The Register-Herald, Beckley, West Virginia

College Sports

October 13, 2011

Smith has room to grow

Holgorsen says WVU quarterback hasn’t reached his full potential yet

MORGANTOWN — If you think that West Virginia quarterback Geno Smith is playing at a high level right now, you would be correct.

Smith has already thrown for 2,159 yards (604 short of last year’s total in 13 games) and has 16 touchdowns and just three interceptions. (He had 24 TDs and seven interceptions in 2010).

Smith has completed 165 of 258 passes (63.95 percent).

But according to coach Dana Holgorsen, you haven’t seen anything yet.

“He’s going to continue to get better and better over this next year and a half to the point that you’ll see a finished product,” Holgorsen said. “Right now, you’re not looking at a finished product.

“It will be fun a year from now watching what Geno, with that kind of experience under his belt and knowing exactly what to do, and being a year advanced with everyone else around him, can do. Then you can start talking about good offensive football.”

West Virginia is off this week. The Mountaineers travel to Syracuse Friday, Oct. 21, for an 8 p.m. game at the Carrier Dome. The game will be televised on ESPN.

Holgorsen has coached three of the top eight passers in the nation this season, including Smith, who is eighth.

Brandon Weeden at Oklahoma State is second. He has completed 166 of 219 passes (75.8 percent) for 1,880 yards, with 15 TDs and six interceptions.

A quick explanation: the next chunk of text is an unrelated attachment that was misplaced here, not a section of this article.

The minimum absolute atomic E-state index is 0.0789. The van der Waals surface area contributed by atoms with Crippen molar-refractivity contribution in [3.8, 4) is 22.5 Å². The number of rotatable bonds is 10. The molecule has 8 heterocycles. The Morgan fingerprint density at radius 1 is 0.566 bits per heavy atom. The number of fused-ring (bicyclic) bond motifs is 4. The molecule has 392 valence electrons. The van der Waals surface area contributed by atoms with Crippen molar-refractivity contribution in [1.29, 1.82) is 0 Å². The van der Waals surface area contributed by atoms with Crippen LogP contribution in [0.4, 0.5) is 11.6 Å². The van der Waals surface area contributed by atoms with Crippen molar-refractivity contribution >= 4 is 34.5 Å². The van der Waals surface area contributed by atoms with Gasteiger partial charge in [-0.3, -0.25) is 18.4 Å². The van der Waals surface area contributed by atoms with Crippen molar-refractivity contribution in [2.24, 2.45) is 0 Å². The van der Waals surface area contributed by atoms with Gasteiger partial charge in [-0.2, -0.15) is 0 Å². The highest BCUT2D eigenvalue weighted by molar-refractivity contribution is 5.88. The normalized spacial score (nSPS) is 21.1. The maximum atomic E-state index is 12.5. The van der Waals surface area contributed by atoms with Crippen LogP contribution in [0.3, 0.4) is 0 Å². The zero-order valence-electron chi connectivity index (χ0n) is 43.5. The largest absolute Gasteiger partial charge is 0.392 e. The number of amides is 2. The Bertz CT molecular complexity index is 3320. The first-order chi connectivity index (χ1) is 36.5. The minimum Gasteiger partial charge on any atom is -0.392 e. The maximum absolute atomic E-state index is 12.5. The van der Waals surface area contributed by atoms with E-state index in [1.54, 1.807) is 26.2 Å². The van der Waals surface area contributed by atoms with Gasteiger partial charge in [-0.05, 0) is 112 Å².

Case Keenum, who Holgorsen coached at Houston, is seventh and has completed 170 of 238 passes (71.43 percent) for 2,309 yards. He has 17 touchdowns and just two interceptions.

Holgorsen was asked to compare Smith to Weeden and Keenum.

“Guys like Brandon Weeden and Case Keenum are more finished products,” Holgorsen said. “They’ve taken more snaps in the system. When I left Houston and Oklahoma State, they kept the same system for a reason. They have the same guy doing the same system — Case four years now and Brandon two years now. You’re seeing some pretty good football out of those guys.

“They’re both 6-0 (team records), and they’re playing at a very high rate. We’re 5-1, and we’re not playing at that rate right now offensively.”

Holgorsen said one of Smith’s main faults is trying to do too much.

“He’s a daily challenge,” Holgorsen said. “He learned stuff again this past week. He gets so wrapped up in the game, which is a good thing. He’s all in, it means so much to him, and he wants to be successful on every play, to the point where he probably tries too hard.”

That being said, Holgorsen still thinks Smith has progressed.

“He can do a lot of things that other people across the country can’t do,” Holgorsen said. “His competitiveness is something that is irreplaceable. It takes reps, it takes experience, and it takes time to get to the point where it’s more efficient.”

But once he gets a real handle on Holgorsen’s offense, the sky will be the limit. And he has room to make that improvement, the coach said.

“I don’t want to sell Geno short. He’s got six games now (under this system), that the other guys have used for a longer period,” Holgorsen said.

“That said, Geno’s still a great player. One hundred percent of my focus is to make sure that he continues to improve as a player and as a person. It’s a hard job right now. That’s why I don’t worry about the other guys. I worry about what we have right here.”

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